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Baldwin Hills Crenshaw Plaza redevelopment wins City Council approval

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Nearly 1,000 residential units, a hotel, and new space for food and retail

Pastel illustration of people mingling ad eating outdoors at tables under umbrellas in a landscaped plaza with a large fountain in the center. They’re surrounded on two sides by two-story buildings filled with shops and restaurants.
2017 renderings of the redeveloped mall.
Via Department of City Planning

The Baldwin Hills Crenshaw Plaza has jumped its last planning hurdle and is on the straightway toward a $700 million redevelopment.

The redevelopment was approved unanimously Wednesday by the Los Angeles City Council.

As planned, the mall, owned by Chicago-based Capri Capital Partners, will be turned into a mixed-use complex with 961 new condos and apartments, a 400-room hotel, and new offices, restaurants, and retail space.

The project’s development agreement was amended at a June 5 planning and land use management meeting to include an affordable housing mandate.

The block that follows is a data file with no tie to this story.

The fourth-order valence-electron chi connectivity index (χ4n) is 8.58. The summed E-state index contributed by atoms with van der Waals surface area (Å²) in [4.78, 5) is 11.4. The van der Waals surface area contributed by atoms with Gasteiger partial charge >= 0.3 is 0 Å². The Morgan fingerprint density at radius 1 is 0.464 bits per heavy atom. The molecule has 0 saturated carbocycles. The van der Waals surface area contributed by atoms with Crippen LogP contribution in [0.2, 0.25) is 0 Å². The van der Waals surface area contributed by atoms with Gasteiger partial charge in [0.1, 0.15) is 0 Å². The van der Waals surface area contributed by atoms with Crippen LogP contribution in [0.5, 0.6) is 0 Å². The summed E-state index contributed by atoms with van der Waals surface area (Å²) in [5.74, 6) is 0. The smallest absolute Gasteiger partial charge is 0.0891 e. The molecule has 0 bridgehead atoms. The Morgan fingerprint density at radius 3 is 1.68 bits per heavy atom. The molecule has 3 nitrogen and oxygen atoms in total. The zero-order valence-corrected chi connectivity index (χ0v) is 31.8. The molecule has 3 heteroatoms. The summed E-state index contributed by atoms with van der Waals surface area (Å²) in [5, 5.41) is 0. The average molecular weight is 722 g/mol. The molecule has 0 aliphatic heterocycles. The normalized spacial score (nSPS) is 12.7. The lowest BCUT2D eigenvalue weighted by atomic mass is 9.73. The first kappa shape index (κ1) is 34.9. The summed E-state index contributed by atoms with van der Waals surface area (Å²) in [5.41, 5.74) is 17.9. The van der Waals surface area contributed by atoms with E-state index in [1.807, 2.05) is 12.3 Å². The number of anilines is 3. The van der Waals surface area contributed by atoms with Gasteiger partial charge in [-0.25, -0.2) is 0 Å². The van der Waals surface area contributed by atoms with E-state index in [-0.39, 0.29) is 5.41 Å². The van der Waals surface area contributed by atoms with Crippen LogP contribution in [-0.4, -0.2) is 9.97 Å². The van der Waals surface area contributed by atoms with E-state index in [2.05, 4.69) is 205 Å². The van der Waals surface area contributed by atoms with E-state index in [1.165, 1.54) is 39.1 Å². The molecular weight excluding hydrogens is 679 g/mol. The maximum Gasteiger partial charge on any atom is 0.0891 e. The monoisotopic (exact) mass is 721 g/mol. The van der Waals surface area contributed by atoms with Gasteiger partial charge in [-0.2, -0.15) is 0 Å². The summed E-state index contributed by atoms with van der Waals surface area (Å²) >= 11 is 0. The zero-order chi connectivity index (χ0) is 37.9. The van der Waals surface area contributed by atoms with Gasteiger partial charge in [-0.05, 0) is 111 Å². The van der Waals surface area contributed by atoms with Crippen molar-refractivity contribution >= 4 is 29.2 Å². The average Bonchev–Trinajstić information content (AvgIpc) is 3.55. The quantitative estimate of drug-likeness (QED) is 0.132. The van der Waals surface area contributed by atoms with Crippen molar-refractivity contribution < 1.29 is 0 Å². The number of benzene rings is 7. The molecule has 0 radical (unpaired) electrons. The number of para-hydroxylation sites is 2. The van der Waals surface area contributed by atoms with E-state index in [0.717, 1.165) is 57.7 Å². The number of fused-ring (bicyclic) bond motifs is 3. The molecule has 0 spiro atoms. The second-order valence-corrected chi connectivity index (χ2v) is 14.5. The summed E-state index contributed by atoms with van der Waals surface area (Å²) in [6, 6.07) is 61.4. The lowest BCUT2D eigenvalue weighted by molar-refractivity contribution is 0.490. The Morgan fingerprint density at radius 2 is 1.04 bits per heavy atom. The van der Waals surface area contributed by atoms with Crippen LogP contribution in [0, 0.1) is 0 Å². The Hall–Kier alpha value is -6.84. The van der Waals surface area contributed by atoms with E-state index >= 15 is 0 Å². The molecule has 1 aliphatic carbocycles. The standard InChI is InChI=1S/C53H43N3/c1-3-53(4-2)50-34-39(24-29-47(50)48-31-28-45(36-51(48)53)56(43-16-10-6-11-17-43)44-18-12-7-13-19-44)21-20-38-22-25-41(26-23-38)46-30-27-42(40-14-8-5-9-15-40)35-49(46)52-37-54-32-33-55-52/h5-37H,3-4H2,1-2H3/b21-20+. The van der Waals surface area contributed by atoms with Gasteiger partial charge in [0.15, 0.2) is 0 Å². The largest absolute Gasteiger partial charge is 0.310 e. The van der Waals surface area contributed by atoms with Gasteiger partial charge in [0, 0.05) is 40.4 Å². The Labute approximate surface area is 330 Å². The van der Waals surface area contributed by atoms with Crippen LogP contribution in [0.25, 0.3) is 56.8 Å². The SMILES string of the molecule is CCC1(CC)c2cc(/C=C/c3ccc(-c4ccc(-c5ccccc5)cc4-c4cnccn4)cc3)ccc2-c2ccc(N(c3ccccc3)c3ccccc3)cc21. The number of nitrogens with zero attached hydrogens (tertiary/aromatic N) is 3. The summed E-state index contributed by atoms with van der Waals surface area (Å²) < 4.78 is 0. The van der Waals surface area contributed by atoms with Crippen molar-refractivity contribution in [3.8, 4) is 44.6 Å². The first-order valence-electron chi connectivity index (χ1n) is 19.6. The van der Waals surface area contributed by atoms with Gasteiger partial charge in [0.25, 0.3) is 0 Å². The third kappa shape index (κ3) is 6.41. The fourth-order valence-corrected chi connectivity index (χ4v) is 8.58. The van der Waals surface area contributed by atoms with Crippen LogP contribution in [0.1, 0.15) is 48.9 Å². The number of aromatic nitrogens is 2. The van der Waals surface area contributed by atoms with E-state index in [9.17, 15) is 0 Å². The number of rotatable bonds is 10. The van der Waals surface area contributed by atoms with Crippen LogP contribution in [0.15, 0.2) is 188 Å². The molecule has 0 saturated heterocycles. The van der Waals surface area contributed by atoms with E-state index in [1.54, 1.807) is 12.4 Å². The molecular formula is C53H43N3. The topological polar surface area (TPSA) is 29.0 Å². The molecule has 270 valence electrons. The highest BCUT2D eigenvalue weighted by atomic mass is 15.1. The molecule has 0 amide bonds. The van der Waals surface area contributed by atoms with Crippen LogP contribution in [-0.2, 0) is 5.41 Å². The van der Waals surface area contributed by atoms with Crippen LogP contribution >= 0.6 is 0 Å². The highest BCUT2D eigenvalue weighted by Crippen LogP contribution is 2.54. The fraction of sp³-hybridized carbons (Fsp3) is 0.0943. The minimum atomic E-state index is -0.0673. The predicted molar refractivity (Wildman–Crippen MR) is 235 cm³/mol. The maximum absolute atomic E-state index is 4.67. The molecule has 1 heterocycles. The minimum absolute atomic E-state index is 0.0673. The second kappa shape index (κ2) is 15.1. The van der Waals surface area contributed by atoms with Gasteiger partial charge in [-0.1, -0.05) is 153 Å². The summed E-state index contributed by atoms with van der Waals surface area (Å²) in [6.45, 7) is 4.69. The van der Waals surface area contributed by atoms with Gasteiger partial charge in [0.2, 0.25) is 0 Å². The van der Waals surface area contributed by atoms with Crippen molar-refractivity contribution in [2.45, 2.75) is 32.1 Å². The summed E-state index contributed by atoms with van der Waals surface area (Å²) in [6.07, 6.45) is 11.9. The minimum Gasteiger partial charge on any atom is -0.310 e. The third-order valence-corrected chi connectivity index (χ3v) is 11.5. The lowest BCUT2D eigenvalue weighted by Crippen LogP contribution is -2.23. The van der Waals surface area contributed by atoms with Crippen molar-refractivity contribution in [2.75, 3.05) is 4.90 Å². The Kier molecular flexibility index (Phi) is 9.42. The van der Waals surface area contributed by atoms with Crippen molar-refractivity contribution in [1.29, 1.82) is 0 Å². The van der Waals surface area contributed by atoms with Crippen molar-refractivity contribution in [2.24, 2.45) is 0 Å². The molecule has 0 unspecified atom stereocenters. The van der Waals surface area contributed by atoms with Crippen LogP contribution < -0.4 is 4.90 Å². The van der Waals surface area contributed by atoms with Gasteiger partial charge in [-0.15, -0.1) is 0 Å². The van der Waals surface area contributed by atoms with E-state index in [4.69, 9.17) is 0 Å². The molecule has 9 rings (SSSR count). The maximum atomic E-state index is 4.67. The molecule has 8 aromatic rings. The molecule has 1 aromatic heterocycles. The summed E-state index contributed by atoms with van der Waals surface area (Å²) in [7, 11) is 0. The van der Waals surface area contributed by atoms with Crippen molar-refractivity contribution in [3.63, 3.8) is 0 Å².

“This community has been waiting on this development for 10 or 12 years and it will provide the kind of investment that South Los Angeles deserves,” Councilmember Marqueece Harris-Dawson, who represents the area, said in a statement after the June vote.

Under the agreement, Capri is required to set aside 5 percent of rental units for low-income households and 5 percent of the for-sale units for residents making 150 percent of the area median income.

The development agreement also says 30 percent of the project’s construction team has to be hired locally.

Supporters say the project will bring much-needed jobs and opportunities to the neighborhood.

But opponents maintain that this is not the development the community has been waiting for. Many said they wished the project offered more for current residents of the neighborhood in terms of affordable housing stock.

“It saddens me to be here today to speak in opposition to this project,” said Pastor William Smart, CEO of the Southern Christian Leadership Conference.

“This project should not be built unless it is completely affordable to the local community with a 50 percent local hire agreement,” he said. He called the project “a bad deal for the community.”

Seven groups lodged appeals against the project, including the Crenshaw Subway Coalition, the Los Angeles Tenants Union, the Los Angeles Black Worker Center, and the Black Community Clergy and Labor Alliance.

The project is the largest in the neighborhood in decades, and it has not gone unnoticed by locals.

Hundreds of supporters and opponents attended a planning commission hearing on the project in July, and more than three dozen supporters and opponents spoke at the June PLUM meeting.